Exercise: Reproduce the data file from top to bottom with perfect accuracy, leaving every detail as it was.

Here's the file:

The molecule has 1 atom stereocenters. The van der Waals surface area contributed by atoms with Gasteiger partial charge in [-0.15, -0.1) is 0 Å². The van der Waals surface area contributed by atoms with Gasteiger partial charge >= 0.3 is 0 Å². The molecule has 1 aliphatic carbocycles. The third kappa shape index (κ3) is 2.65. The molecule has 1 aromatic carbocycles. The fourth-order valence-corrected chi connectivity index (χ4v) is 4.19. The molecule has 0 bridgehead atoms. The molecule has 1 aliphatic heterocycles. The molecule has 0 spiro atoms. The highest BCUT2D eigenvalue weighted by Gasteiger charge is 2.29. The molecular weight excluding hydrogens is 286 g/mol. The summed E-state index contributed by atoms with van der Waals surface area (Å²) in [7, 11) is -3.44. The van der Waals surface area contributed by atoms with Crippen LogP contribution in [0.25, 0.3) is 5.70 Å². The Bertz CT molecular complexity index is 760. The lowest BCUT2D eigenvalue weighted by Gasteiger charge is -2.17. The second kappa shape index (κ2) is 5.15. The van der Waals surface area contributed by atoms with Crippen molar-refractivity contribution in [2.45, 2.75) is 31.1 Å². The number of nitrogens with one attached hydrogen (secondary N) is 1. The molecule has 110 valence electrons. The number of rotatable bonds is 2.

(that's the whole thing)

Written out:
The molecule has 1 atom stereocenters. The van der Waals surface area contributed by atoms with Gasteiger partial charge in [-0.15, -0.1) is 0 Å². The van der Waals surface area contributed by atoms with Gasteiger partial charge >= 0.3 is 0 Å². The molecule has 1 aliphatic carbocycles. The third kappa shape index (κ3) is 2.65. The molecule has 1 aromatic carbocycles. The fourth-order valence-corrected chi connectivity index (χ4v) is 4.19. The molecule has 0 bridgehead atoms. The molecule has 1 aliphatic heterocycles. The molecule has 0 spiro atoms. The highest BCUT2D eigenvalue weighted by Gasteiger charge is 2.29. The molecular weight excluding hydrogens is 286 g/mol. The summed E-state index contributed by atoms with van der Waals surface area (Å²) in [7, 11) is -3.44. The van der Waals surface area contributed by atoms with Crippen LogP contribution in [0.25, 0.3) is 5.70 Å². The Bertz CT molecular complexity index is 760. The lowest BCUT2D eigenvalue weighted by Gasteiger charge is -2.17. The second kappa shape index (κ2) is 5.15. The van der Waals surface area contributed by atoms with Crippen molar-refractivity contribution in [2.45, 2.75) is 31.1 Å². The number of nitrogens with one attached hydrogen (secondary N) is 1. The molecule has 110 valence electrons. The number of rotatable bonds is 2.